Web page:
top of page


Want to get some crucial insights about IT sector; its services and how it works? If yes, then head on to our blog section.

  • radtech-mk

What is an IT Project Manager and What Do They Do?

An information technology (IT) project manager is a professional that helps the organizations to achieve their IT goals by planning and executing projects. A project manager in any industry needs to be an organized, resourceful, inspiring leader. They are responsible for planning, organizing, allocating resources for, budgeting, and successfully executing organizations' specific IT goals.

The types of projects an IT project manager may be responsible for, include the following:

  1. software development

  2. mobile application development

  3. web development

  4. database management

  5. backup and recovery

  6. cloud migration

  7. software implementation

  8. hardware installation

  9. network configuration

  10. infrastructure management

Project Manager Duties & Responsibilities

  • Develop the big idea: Project managers are expected to pick up an idea and turn it into an executable project plan.

  • Organize the project tasks: You’ll work with your team to figure out exactly what needs to be done to bring the project to fruition.

  • Assemble the team: You'll put together a team that can help bring the project idea into reality.

  • Engaging stakeholders: Stakeholder engagement means working with the people affected by the project to ensure that they understand the coming changes and how the changes will impact them.

  • Managing the money: Projects cost money, and a project manager must be able to put together a project budget, managing how the money is spent and controlling costs.

  • Lead the team: You might be required to coach, train, mentor, and develop the people who work on the project. Leading the team involves setting up and managing collaboration on the team.

  • Manage the handover: Project managers are expected to provide a clear and complete handover to the team who will manage the project going forward or will be working with the output that the project team delivered.

Project Manager Skills

  • Leadership skills: You’ll be in charge of numerous people who fulfill various roles on your project team. Successfully leading a team means negotiating the challenges of disagreements and conflict, and being on top of communications at all times. You'll need to motivate your team to do a great job.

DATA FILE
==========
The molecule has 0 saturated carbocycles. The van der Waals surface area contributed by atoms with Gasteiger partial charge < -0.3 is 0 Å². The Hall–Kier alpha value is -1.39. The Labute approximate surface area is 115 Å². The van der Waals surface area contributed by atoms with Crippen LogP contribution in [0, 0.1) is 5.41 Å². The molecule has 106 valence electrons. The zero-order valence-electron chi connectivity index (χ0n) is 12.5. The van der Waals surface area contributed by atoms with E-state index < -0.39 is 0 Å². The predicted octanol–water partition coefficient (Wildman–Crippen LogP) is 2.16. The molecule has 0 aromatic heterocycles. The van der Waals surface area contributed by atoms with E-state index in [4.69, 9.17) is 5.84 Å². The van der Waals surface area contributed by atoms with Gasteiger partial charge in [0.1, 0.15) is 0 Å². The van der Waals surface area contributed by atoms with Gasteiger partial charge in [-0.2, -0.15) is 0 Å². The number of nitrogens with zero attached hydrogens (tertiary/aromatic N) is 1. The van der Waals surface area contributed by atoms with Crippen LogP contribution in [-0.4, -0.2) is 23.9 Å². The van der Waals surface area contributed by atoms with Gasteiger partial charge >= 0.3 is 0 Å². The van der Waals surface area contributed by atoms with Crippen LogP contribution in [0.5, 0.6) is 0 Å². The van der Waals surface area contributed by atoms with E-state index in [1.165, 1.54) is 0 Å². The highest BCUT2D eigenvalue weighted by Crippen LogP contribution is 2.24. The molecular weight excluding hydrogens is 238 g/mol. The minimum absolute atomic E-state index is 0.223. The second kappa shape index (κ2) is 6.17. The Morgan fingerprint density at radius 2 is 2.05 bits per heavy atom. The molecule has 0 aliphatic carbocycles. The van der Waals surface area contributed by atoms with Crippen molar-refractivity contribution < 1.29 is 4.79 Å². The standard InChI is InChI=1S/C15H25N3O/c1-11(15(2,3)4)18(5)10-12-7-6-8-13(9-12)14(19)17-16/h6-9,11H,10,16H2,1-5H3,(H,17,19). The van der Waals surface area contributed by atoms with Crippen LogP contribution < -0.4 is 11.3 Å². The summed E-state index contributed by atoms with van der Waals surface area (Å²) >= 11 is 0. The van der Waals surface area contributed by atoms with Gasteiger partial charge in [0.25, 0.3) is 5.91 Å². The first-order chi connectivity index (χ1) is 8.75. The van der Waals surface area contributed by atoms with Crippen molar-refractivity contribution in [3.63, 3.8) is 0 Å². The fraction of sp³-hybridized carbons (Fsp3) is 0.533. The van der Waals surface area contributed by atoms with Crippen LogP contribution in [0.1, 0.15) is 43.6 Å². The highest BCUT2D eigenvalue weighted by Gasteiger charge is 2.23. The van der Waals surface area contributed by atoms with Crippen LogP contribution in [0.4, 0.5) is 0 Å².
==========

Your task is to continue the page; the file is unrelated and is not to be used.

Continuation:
• An ability to think ahead: A project is a living thing, ever evolving on its way toward completion. It can be as important to plan for what might happen later as it is to manage what's happening now.

  • Money management skills: This can begin with a simple aptitude for math, but understanding how to finance a large endeavor from salaries to supplies to unexpected cash emergencies can be critical.

  • Writing skills: A project must be documented from start to finish, in clear, concise language.

IT project management methodologies

IT project managers often use project management methodologies or frameworks to guide practices. Popular project management methodologies used for IT projects include the following:

  • Agile: This framework relies on short delivery cycles. It is often employed for projects where speed and flexibility are prioritized.

  • Waterfall methodology: Workflows sequentially between defined phases and work stations. In the Waterfall model, work only moves to the next phase after completion of the previous phase.

  • Scrum: Scrum places a focus on transparency, inspection and adaptation. Scrum encourages iterative progress, accountability and teamwork. Work is broken down into short "sprints."

  • PRINCE2: Involves lots of early stage planning. This project management framework combines practices from a variety of backgrounds and industries.

  • Traditional project management: Draws principles from the Project Management Body of Knowledge (PMBOK) guide, designed around three phases of a project: inputs, tools and techniques, and outputs.

  • Lean: Focuses on reducing unnecessary waste in resources and optimizing processes for efficiency.



bottom of page